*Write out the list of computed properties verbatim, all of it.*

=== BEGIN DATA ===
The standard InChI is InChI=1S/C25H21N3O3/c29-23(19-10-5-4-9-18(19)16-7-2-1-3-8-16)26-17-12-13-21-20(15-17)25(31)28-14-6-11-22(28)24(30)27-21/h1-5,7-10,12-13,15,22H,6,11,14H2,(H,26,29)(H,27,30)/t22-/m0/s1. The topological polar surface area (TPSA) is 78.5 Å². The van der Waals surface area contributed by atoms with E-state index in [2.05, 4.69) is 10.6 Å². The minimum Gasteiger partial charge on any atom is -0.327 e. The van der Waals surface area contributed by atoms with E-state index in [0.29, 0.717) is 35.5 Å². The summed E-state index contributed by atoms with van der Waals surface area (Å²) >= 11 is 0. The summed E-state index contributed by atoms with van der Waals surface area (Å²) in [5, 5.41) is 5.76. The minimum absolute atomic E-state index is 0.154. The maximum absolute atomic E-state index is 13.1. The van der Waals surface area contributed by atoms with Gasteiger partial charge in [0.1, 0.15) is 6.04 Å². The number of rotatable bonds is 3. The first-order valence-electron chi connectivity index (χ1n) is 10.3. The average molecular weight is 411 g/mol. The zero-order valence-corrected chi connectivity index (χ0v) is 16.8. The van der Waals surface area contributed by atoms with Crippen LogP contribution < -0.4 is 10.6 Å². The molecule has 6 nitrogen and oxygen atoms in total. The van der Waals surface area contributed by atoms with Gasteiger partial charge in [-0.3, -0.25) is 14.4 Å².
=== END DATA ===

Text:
The standard InChI is InChI=1S/C25H21N3O3/c29-23(19-10-5-4-9-18(19)16-7-2-1-3-8-16)26-17-12-13-21-20(15-17)25(31)28-14-6-11-22(28)24(30)27-21/h1-5,7-10,12-13,15,22H,6,11,14H2,(H,26,29)(H,27,30)/t22-/m0/s1. The topological polar surface area (TPSA) is 78.5 Å². The van der Waals surface area contributed by atoms with E-state index in [2.05, 4.69) is 10.6 Å². The minimum Gasteiger partial charge on any atom is -0.327 e. The van der Waals surface area contributed by atoms with E-state index in [0.29, 0.717) is 35.5 Å². The summed E-state index contributed by atoms with van der Waals surface area (Å²) >= 11 is 0. The summed E-state index contributed by atoms with van der Waals surface area (Å²) in [5, 5.41) is 5.76. The minimum absolute atomic E-state index is 0.154. The maximum absolute atomic E-state index is 13.1. The van der Waals surface area contributed by atoms with Gasteiger partial charge in [0.1, 0.15) is 6.04 Å². The number of rotatable bonds is 3. The first-order valence-electron chi connectivity index (χ1n) is 10.3. The average molecular weight is 411 g/mol. The zero-order valence-corrected chi connectivity index (χ0v) is 16.8. The van der Waals surface area contributed by atoms with Crippen LogP contribution < -0.4 is 10.6 Å². The molecule has 6 nitrogen and oxygen atoms in total. The van der Waals surface area contributed by atoms with Gasteiger partial charge in [-0.3, -0.25) is 14.4 Å².